Many think of the internet as an unprecedented and overwhelmingly positive achievement of modern human technology. But is it? In The Internet Is Not What You Think It Is, Justin Smith offers an original deep history of the internet, from the ancient to the modern world—uncovering its surprising origins in nature and centuries-old dreams of radically improving human life by outsourcing thinking to machines and communicating across vast distances. Yet, despite the internet’s continuing potential, Smith argues, the utopian hopes behind it have finally died today, killed by the harsh realities of social media, the global information economy, and the attention-destroying nature of networked technology.
Ranging over centuries of the history and philosophy of science and technology, Smith shows how the “internet” has been with us much longer than we usually think. He draws fascinating connections between internet user experience, artificial intelligence, the invention of the printing press, communication between trees, and the origins of computing in the machine-driven looms of the silk industry. At the same time, he reveals how the internet’s organic structure and development root it in the natural world in unexpected ways that challenge efforts to draw an easy line between technology and nature.
Combining the sweep of intellectual history with the incisiveness of philosophy, The Internet Is Not What You Think It Is cuts through our daily digital lives to give a clear-sighted picture of what the internet is, where it came from, and where it might be taking us in the coming decades.
"Smith has given readers a fresh interpretation of the history of technology . . . and a keen sense that we don’t always know what the internet is doing to us."—Christine Rosen, Wall Street Journal
"Smith traces the early internet through the outlandish ideas of Renaissance inventors, ill-fated fraudsters and forgotten polymaths. It’s a provocative reframing of the internet, a lament for what might have been, and a fresh way of thinking about what we’re doing when we spend endless hours scrolling online. . . . Smith avoids offering easy solutions to the current crisis but suggests that we might be able to reach back into the past in order to reorient the internet towards a more meaningful end."—Joshua Gabert-Doyon, Financial Times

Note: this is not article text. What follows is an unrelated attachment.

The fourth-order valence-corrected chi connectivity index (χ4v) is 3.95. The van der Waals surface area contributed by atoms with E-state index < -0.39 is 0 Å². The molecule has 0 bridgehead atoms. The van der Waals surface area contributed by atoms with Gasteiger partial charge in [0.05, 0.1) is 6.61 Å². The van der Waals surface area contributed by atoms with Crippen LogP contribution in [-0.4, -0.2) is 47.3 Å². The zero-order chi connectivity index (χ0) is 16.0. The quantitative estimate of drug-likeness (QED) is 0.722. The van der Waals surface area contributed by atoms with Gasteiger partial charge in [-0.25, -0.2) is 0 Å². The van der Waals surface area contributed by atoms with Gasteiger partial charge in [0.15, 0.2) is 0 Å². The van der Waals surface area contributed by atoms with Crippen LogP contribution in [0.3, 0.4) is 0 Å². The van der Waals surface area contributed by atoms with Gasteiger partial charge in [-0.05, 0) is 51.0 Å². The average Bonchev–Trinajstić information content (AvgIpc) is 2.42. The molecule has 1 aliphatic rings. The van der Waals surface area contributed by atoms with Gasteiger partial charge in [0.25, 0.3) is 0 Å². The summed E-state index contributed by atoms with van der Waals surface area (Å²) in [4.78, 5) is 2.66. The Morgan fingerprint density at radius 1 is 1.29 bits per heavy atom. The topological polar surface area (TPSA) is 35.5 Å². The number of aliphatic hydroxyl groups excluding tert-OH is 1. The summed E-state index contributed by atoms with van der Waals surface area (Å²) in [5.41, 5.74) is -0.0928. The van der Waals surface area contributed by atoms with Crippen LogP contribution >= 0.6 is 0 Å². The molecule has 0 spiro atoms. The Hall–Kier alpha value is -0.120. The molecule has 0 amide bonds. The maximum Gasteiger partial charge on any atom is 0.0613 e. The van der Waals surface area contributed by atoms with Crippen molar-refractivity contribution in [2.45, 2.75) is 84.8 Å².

"This heady, unusual book sets out to view the internet—idealistic experiment, revolutionary communication tool, repository of amusing cat memes—through a longer conceptual history. Instead of the expected trips to research laboratories and US university campuses, there are detours via Buddhist thought and a 19th-century hoax involving a ‘snail telegraph.’ Idiosyncratic, fascinating stuff."—Rhiannon Davies and Matt Elton, BBC History Magazine
"The Internet Is Not What You Think It Is begins as a negative critique of online life. . . . But the book’s second half progresses into deeper philosophical inquiries. . . . [Smith] ends by recognizing that the interface of the Internet, and the keyboard that gives him access to it, is less an external device than an extension of his questing mind."—Kyle Chayka, The New Yorker
"While Smith addresses what is wrong with the web—especially compelling is his exploration of how it affects our attention and how it encourages us to trade our sense of self for 'an algorithmically plottable profile'—he is also offering a big picture vision of this machine-assisted communication as an extension of all forms of communication in nature."—Cameron Woodhead and Fiona Capp, Sydney Morning Herald